Image Search Engine Optimization Tips


Listed below are key steps in optimizing images:

Choose a logical file name that reinforces the keywords. You can use hyphens in the file name to isolate the keyword, but avoid to exceeding two hyphens. Avoid using underscores as a word separator, like for example "brilliant-diamonds.jpg"; Label the file extension. For example, if the image search engine sees a ".jpg" (JPEG) file extension, its going to assume that the file is a photo, and if it sees a ".gif" (GIF) file extension, its going to assume that it is a graphic; Make sure that the text nearby the image that is relevant to that image.

Again, do not lose a great opportunity to help your site with your images in search engines.

Optimizing Image Tag Alt Attributes: Good Use and Abuse


I recently went to the Amazon website and as I landed on the homepage, I noticed a large amount of text that appeared while the main image was loading (image 1)... After looking at the source and cache version of the page (image 2), the text was actually included in the alt attribute of the image tag. Nothing amazing about this! What surprised me however, is the amount of content in the alt attribute... not a few keywords, not a few sentences, but an entire paragraph of text! I assumed that the alt tag had to be descriptive, accurate and short and therefore I was not expecting this from Amazon and therefore decided to investigate the topic in further details. Image 1:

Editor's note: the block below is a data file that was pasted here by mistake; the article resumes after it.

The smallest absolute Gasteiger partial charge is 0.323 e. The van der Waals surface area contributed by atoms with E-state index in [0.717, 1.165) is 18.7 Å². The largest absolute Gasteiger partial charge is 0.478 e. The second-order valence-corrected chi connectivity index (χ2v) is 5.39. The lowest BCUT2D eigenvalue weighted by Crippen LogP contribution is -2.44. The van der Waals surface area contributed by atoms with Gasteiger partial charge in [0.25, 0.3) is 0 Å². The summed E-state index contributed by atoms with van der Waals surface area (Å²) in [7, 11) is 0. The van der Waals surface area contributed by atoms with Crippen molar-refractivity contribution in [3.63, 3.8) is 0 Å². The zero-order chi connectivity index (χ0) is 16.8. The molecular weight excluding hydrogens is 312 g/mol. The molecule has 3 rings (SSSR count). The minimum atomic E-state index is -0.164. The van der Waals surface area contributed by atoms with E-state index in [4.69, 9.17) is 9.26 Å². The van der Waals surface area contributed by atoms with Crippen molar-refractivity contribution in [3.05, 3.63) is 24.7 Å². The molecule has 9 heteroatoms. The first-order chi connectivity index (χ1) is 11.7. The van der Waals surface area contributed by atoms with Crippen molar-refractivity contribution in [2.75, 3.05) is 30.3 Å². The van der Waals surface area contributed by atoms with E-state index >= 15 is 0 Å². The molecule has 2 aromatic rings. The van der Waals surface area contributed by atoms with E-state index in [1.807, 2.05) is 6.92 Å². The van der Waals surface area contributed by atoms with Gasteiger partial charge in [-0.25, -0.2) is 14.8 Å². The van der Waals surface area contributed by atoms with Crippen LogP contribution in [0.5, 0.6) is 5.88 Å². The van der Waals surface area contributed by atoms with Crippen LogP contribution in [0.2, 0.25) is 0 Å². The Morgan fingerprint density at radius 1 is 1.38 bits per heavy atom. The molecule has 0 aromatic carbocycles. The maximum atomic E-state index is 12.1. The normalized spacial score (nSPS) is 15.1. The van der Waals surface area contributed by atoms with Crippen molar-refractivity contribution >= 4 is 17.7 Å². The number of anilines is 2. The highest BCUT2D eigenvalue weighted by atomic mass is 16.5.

Image 2

About using a Alt attribute in your Image tag As per the W3C Web Content Accessibility Guidelines, it is recommended to provide a text-equivalent for every non-text elements in case some of the users have visual impairments or if users have the image display turned off on their browsers. Matt Cutts from the Google Web Spam team, has recommended in one of his video, to use the alt attribute of the image tag and the Google Webmaster guidelines also consider the use of the attribute in the development of a search engine friendly websites. The reason behind this is that search engines spiders are not able to 'read' the